IADLEST 2016 Conference Update

More than 240 law enforcement executives gathered June 5-8, 2016 in Grand Rapids, Michigan, for intensive training, information sharing, fellowship and business networking during a conference hosted by the International Association of Directors of Law Enforcement Standards and Training (IADLEST). Attendees represented 42 states throughout the USA, as well as representatives from 14 other countries, including Albania, Algeria, Bosnia, the Dominican Republic, Lebanon, Philippines, Nigeria, Nepal, Mexico, Colombia, Kosovo, Indonesia, South Africa and Pakistan.

 

The conference is held annually to educate members and guests concerning the latest training methods, equipment and policies used at numerous police academies and other agencies to train all levels of law enforcement officers. IADLEST is an international association for the directors and administrators of law enforcement training facilities.

IADLEST Executive Director Michael N. Becar said the organization is known for being the catalyst for law enforcement improvement and each year the annual conference showcases that commitment by focusing on the most pressing issues for training managers and executives. This year, the IADLEST Conference in Grand Rapids, MI brought together fellow law enforcement executives, training managers, Police Officers Standards & Training (POST) directors and academy directors for a comprehensive 4-day program that featured:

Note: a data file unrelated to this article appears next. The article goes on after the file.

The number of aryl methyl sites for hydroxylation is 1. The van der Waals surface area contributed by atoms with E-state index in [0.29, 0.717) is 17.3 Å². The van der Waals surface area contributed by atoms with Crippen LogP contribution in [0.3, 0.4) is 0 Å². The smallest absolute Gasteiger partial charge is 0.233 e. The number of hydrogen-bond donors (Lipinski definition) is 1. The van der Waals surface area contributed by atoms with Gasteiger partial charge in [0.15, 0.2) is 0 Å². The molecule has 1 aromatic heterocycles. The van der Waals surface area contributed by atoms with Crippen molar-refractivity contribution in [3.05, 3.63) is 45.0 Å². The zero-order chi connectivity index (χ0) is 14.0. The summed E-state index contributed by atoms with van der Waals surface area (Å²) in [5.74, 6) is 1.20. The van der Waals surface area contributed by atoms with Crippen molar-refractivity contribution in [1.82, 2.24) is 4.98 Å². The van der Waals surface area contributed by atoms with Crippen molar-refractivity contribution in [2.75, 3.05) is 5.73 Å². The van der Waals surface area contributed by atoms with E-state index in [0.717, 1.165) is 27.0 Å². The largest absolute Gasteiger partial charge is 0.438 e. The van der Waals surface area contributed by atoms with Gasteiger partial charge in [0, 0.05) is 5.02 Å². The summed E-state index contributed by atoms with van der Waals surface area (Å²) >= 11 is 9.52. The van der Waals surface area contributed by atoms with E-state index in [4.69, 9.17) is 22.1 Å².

• Keynote Speakers with Panel Discussions


  • Training classes including the latest innovations on law enforcement training and technology as well as specifically designed training classes for POST Directors, Academy Directors and law enforcement trainers.
  • 

Scheduled round-table discussions to exchange ideas and experiences regarding standards, certifications, and course development. Attendees participated in their choice of the following round-table discussions: tactical issues, legal issues, educational issues and/or POST issues.